Many times, you would not have known my parents' food was gluten-free when comparing the dishes to the "regular" entrees ordered by our table mates. If the dish was a pasta dish, the chef used rice pasta instead of wheat. Potatoes or white rice were also readily available at every meal. Only the bread looked different. Every night, the waiter would bring out a basket of gluten-free rolls, which usually didn't match the featured bread of the evening. But had you not known they were gluten-free, you would have never known just from looking at it. Another special touch: unknown to my parents, the waiter also ordered a gluten-free dessert for them each night when he placed their meal order.

For my "lower sugar" diet, every night there were at least two no-sugar-added/sugar-free desserts. Also, I was able to preorder some of my meal -- requesting syrupy sauces removed or served on the side. If I waited until dinnertime to place my order, I was often out of luck because most of the items were prepared ahead of time.

While breakfast and lunch were less structured than dinner (no preordering required or accepted), it was still easy to find solutions to our dietary needs: Breakfast always had egg, meat, and potato options for my parents and sugar-free syrup and jams for me. We were able to find many lunch options that also met our needs -- the buffets carried fruit, salad, vegetables, hand carved meats, and seafood. For dessert, there always seemed to be at least one option for me, and many times there would be some form of Jell-O, pudding, or mousse for my parents. We never went hungry.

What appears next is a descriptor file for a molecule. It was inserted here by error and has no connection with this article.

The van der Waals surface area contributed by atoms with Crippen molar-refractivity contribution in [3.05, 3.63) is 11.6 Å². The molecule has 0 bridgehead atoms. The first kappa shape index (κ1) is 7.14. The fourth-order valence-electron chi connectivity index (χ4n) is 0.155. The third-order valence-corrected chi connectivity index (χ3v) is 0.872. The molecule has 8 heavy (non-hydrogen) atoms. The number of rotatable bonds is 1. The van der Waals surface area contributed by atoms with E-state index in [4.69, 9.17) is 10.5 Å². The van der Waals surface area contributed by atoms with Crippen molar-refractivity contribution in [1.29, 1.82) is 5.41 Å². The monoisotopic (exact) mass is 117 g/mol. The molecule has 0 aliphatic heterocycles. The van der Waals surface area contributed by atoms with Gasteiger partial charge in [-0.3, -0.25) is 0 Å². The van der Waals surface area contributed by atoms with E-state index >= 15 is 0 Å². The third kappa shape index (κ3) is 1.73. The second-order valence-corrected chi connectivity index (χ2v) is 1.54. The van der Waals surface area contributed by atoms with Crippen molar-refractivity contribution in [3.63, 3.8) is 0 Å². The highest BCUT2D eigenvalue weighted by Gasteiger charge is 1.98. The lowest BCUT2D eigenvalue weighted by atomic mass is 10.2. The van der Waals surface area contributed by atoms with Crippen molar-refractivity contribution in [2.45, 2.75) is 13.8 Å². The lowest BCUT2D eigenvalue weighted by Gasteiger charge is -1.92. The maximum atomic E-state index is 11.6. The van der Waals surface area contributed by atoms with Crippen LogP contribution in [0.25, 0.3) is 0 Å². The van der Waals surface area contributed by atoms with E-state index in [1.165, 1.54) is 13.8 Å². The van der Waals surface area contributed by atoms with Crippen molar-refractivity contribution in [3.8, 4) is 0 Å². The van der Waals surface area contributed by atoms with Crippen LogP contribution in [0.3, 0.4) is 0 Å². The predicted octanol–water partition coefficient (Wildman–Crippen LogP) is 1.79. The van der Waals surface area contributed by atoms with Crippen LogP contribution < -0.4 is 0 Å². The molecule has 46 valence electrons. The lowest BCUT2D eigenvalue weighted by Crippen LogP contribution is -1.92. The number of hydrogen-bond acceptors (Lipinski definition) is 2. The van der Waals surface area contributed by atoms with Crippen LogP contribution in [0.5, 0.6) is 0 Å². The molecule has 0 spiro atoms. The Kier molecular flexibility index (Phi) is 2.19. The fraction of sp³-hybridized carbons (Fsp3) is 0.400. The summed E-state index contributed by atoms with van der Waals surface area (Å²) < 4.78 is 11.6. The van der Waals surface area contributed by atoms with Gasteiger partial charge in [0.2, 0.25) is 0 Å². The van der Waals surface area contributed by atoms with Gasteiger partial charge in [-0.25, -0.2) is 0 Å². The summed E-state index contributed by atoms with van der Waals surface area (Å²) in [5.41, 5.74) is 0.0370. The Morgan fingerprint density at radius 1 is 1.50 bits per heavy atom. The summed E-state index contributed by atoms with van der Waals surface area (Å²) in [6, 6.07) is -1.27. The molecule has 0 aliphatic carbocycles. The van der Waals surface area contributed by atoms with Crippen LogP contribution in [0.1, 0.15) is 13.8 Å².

While our diets did not focus on vegetarian needs, Disney had that covered as well. There were always at least two vegetarian options at dinner every night. With breakfast and lunch having buffet options, a vegetarian would have no problem finding the right combination of items to satisfy his/her appetite.

You may ask, "Ok, so your diets were accommodated, but how did the food taste?" My mom commented that all the gluten-free food, from the bread to the pasta, was wonderful. She could barely tell (if at all) that she was eating gluten-free, even though she felt confident that she was. As to the no-sugar-added/sugar-free food, I was pleasantly surprised. I, too, could not tell a difference. There were no funny aftertaste or texture issues that can come with sugar-free foods.